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Hong Kong Travel Guide

Hong Kong is where east meets west in an urban sprawl that brings out the best and worst of both cultures. Nightlife, mountains and where the only religion is money.

Hong Kong crows that it is Asia’s World City; it’s an appropriate label that for many people often translates into endless meetings and shopping excursions through towering offices and malls. Hong Kong, however, is not all neon-encrusted urban sprawl.

The majority of its three regions (Hong Kong Island, Kowloon and the New Territories) and 262 outlying islands are covered with lush tropical foliage and rolling green mountains, whilst white sandy beaches (seriously) line many shores. Hong Kong may draw people for business and shopping, but it is among its cluttered, sloping streets and remote villages where Hong Kong happens.

Known as the nexus of eastern and western cultures, Hong Kong brings diverse traditions, landscapes and classes together in such close proximity that it often feels like you are careening between Wall Street and the Tsukiji Fish Market – with pit stops in the Amazon. A fifteen minute taxi ride can lead from an 88 story skyscraper, past a chauffeured Rolls Royce, around elderly women pushing trash carts, through an open wet-market and into a jungle.

Despite its cultural and geographic breadth, experiencing Hong Kong best occurs by feel. Since British urban planners didn’t do Hong Kong any favors in constructing logical city grids, maps only provide scant assistance around the twisting streets. The key is to pick an interesting area and start drifting.

On Hong Kong Island a large mountain range, covered in rich flora and spliced with hiking trails, literally and figuratively divides the Island. On the north side, high finance and organized commerce in glass skyscrapers shadows cluttered sidewalks and gritty markets, where women in flower shirts haggle over the same bins of fresh fish, dried sausages and underwear as they argued over the day before.

Surveying the endless and colorful buildings from Victoria’s Peak is like discovering a hastily designed Lego city built in a tropical forest. The south side’s proximity to nothing remotely associated with the north side’s sensory polluted landscape draws visitors for lazy afternoons – and many others for longer. Dense, green hills, concealing cascading streams and colonial mansions, bleed into fishing villages, craggy coves and crowded beaches.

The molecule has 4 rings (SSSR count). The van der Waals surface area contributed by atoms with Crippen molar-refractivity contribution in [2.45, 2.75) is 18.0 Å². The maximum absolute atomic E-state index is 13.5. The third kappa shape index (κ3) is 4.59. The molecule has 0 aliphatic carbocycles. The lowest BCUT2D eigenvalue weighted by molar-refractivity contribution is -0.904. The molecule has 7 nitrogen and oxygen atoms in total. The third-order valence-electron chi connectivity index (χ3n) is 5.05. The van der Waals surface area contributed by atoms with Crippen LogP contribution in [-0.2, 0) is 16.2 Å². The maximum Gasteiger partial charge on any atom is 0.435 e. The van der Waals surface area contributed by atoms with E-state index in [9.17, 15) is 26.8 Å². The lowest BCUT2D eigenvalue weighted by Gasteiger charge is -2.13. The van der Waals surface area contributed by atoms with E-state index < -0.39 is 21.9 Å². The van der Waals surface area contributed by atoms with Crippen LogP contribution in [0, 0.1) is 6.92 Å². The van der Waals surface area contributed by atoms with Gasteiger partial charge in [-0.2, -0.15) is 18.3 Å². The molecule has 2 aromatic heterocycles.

Lying across Victoria Harbour from Hong Kong Island, Kowloon’s omnipresent neon signs and cement cracking jackhammers can make it seem like you are locked in a tin kaleidoscope that is being beaten with a sauce pan. History and culture are formally and informally on display in the museums, parks and throngs of window shoppers inch-worming along skinny sidewalks. The similarity of the soaring, brightly lit shops obscure all landmarks and can disorient even an old hand.

If kicking heels and brushing against shoulders is of interest, troll Kowloon’s numerous outdoor markets for bargain purchases and a new appreciation of personal space. Cantonese speakers may dominate these markets but haggling over prices reveals Hong Kong’s true language: money.

For a respite from Kowloon’s sensory intensity, move north into the New Territories. Hong Kong’s largest region abuts the Chinese mainland and contains a well mapped network of hiking trails that scale ridges and traverse old fishing villages. The rich fauna tapestry and lack of people makes it Hong Kong’s ‘green-region’ and provides a refreshing break. While trekking along the rolling mountains and cascading streams can lead to proclamations that ‘this doesn’t feel like Hong Kong’, one is never too far from the many concrete, crowded districts.

Most of Hong Kong’s outlying islands are uninhabited rocky atolls whose only purpose is to provide texture to the seascape and a home for the trash floating around the South China Sea.

However, some islands do sparkle. The presence of numerous artists and prohibition of cars on Lamma Island lend this eight-square-mile island a bohemian ambiance; it is perfect for a quick escape when life on Hong Kong Island or Kowloon begins to suffocate. Lantau Island’s southern beaches mix western restaurants, local villages and Hong Kong’s only, although unsanctioned, nude beach.

Hong Kong’s constant sensory pollution energizes and overwhelms. And therein lays the paradox – and attraction – of Hong Kong. Nights spent at clubs that pump to six a.m. can easily drift into days wandering cluttered villages, hiking mountains, or cooling off under a jungle waterfall. Hong Kong requires balance.

Jeremy Andrulis